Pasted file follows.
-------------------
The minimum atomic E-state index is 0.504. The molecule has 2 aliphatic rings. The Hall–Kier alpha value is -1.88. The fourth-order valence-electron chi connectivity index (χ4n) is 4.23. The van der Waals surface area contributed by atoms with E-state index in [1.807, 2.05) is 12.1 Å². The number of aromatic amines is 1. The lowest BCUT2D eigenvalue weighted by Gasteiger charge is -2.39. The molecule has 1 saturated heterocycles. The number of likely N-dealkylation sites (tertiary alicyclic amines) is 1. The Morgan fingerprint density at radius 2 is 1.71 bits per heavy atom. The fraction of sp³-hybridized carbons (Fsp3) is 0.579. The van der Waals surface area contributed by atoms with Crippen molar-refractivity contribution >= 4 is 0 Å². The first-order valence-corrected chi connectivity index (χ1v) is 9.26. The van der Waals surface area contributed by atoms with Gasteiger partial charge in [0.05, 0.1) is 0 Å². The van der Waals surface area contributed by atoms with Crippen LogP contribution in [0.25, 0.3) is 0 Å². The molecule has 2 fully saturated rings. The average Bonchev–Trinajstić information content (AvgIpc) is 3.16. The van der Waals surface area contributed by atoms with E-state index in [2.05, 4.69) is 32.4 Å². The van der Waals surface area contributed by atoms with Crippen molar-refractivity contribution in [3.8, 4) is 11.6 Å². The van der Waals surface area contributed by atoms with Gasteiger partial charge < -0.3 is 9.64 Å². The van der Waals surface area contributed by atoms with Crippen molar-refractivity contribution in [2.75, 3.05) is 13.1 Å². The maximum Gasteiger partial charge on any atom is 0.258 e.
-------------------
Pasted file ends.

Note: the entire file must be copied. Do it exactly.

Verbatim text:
The minimum atomic E-state index is 0.504. The molecule has 2 aliphatic rings. The Hall–Kier alpha value is -1.88. The fourth-order valence-electron chi connectivity index (χ4n) is 4.23. The van der Waals surface area contributed by atoms with E-state index in [1.807, 2.05) is 12.1 Å². The number of aromatic amines is 1. The lowest BCUT2D eigenvalue weighted by Gasteiger charge is -2.39. The molecule has 1 saturated heterocycles. The number of likely N-dealkylation sites (tertiary alicyclic amines) is 1. The Morgan fingerprint density at radius 2 is 1.71 bits per heavy atom. The fraction of sp³-hybridized carbons (Fsp3) is 0.579. The van der Waals surface area contributed by atoms with Crippen molar-refractivity contribution >= 4 is 0 Å². The first-order valence-corrected chi connectivity index (χ1v) is 9.26. The van der Waals surface area contributed by atoms with Gasteiger partial charge in [0.05, 0.1) is 0 Å². The van der Waals surface area contributed by atoms with Crippen LogP contribution in [0.25, 0.3) is 0 Å². The molecule has 2 fully saturated rings. The average Bonchev–Trinajstić information content (AvgIpc) is 3.16. The van der Waals surface area contributed by atoms with E-state index in [2.05, 4.69) is 32.4 Å². The van der Waals surface area contributed by atoms with Crippen molar-refractivity contribution in [3.8, 4) is 11.6 Å². The van der Waals surface area contributed by atoms with Gasteiger partial charge < -0.3 is 9.64 Å². The van der Waals surface area contributed by atoms with Crippen molar-refractivity contribution in [2.75, 3.05) is 13.1 Å². The maximum Gasteiger partial charge on any atom is 0.258 e.